The third reason for a more optimistic view of Japan’s future is that the country’s elected leaders do not face the outraged opposition of citizens and interest groups eager to make trouble in the streets. Following two decades of economic stagnation, there are no Tea Partiers, fuming French transport workers or rock-throwing South Korean students.
In China, despite three decades of go-go growth, officials warn that continued growth of 7 to 8 percent is necessary to create enough new jobs to safeguard “social stability.” Japan, by contrast, will continue to enjoy relative domestic tranquility despite yet another year of growth at less than 2 percent.
In that sense, at least, Japan’s leaders are the envy of the world.
Ian Bremmer is president of Eurasia Group and author of “The End of the Free Market: Who Wins the War Between States and Corporations?”
Tuesday, November 16, 2010
Monday, November 15, 2010
(Reuters Pictures) Obama stands between Takao Sato (L), chief monk of the Kotoku-in Temple, and Michiko Sato, the director of the temple, during a visit to the Great Buddha statue in Kamakura on Nov. 14, 2010.
Obama, here as part of a 10-day trip through Asia, spent his last day in Yokohama chatting with the Russian President Medvedev about an Asia-Pacific free trade zone, then taking a helicopter to Kamakura to visit a "colossal copper Buddha that he had seen as a 6-year-old," the IHT reported. "The giant statue, which experts believe dates to 1252, has 656 coils of hair and weighs 121 tons. While there, Obama ate a green tea ice cream bar -- the same kind he had here as a child -- and left with a bag of gifts including bracelets for his daughters Malia and Sasha. 'It is wonderful to return to this great treasure of Japanese culture,' Obama wrote in the guest book. 'Its beauty has stayed with me for many years.'"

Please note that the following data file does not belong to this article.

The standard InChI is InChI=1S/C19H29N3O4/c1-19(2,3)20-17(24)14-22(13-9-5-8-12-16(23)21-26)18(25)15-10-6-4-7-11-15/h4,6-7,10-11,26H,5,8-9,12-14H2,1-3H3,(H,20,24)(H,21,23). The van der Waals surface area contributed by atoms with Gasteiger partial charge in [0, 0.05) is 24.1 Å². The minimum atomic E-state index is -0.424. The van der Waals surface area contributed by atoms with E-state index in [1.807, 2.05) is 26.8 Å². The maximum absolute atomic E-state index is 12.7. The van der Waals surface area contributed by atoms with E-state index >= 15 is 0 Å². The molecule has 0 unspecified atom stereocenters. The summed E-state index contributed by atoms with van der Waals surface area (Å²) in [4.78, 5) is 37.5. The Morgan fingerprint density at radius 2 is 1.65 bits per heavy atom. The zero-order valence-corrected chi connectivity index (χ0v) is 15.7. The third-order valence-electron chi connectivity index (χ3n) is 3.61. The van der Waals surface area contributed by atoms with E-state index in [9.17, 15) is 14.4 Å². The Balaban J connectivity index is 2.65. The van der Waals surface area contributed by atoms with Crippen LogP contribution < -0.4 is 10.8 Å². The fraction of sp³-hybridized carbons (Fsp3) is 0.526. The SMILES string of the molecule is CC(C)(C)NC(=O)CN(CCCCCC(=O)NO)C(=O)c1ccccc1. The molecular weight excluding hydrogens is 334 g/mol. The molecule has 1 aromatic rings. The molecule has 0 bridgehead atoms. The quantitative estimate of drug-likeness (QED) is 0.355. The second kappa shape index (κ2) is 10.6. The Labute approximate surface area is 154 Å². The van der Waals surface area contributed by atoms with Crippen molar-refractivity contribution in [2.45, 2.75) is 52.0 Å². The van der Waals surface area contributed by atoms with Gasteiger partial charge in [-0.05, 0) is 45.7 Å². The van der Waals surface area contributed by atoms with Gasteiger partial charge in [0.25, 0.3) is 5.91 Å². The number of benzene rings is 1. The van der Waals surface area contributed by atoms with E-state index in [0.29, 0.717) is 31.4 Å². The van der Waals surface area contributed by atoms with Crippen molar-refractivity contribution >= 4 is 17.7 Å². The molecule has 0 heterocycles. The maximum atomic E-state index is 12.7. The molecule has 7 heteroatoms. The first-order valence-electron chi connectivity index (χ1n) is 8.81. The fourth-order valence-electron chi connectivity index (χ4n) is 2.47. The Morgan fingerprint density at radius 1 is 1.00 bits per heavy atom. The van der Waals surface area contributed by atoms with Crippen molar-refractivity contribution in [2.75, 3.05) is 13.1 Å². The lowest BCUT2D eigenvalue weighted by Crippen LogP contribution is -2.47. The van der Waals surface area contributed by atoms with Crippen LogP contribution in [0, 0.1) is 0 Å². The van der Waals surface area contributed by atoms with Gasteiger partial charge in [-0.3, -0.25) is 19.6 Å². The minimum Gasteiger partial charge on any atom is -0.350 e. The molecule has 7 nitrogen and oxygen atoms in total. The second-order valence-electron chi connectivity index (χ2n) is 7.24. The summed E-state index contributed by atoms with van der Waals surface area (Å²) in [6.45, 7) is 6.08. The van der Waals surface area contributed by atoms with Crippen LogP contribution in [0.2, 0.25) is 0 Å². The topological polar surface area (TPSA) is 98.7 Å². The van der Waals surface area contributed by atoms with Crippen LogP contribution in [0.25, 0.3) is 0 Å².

Wednesday, November 10, 2010
And now the Japanese affinity for anthropomorphism is being taken to a whole new level.
From today's Asahi Shimbun:
NO LIMIT TO TREND OF GIVING OBJECTS HUMAN FORM
By Keishi Nishimura, Staff Writer
From ancient times, personification has played a major role in Japanese culture.
The Choju-giga (animal caricatures) picture scrolls that portray anthropomorphized animals are believed to have been drawn during the 12th to the 13th centuries.
In modern times, giving human properties to inanimate objects is as common as Mickey Mouse, or, more locally, Anpanman.
But somewhere along the way, anthropomorphism took on a life quite unexpected: Now characters are being created to portray subway stations, a town--and even charcoal.
Representative of this trend are the characters from "Miracle Train," an anime that features a group of handsome men, each of whom represents a Tokyo subway station.
Each character has his own personality traits and back story that reflect the characteristic features and history of the stations and surrounding areas, along with other trivium.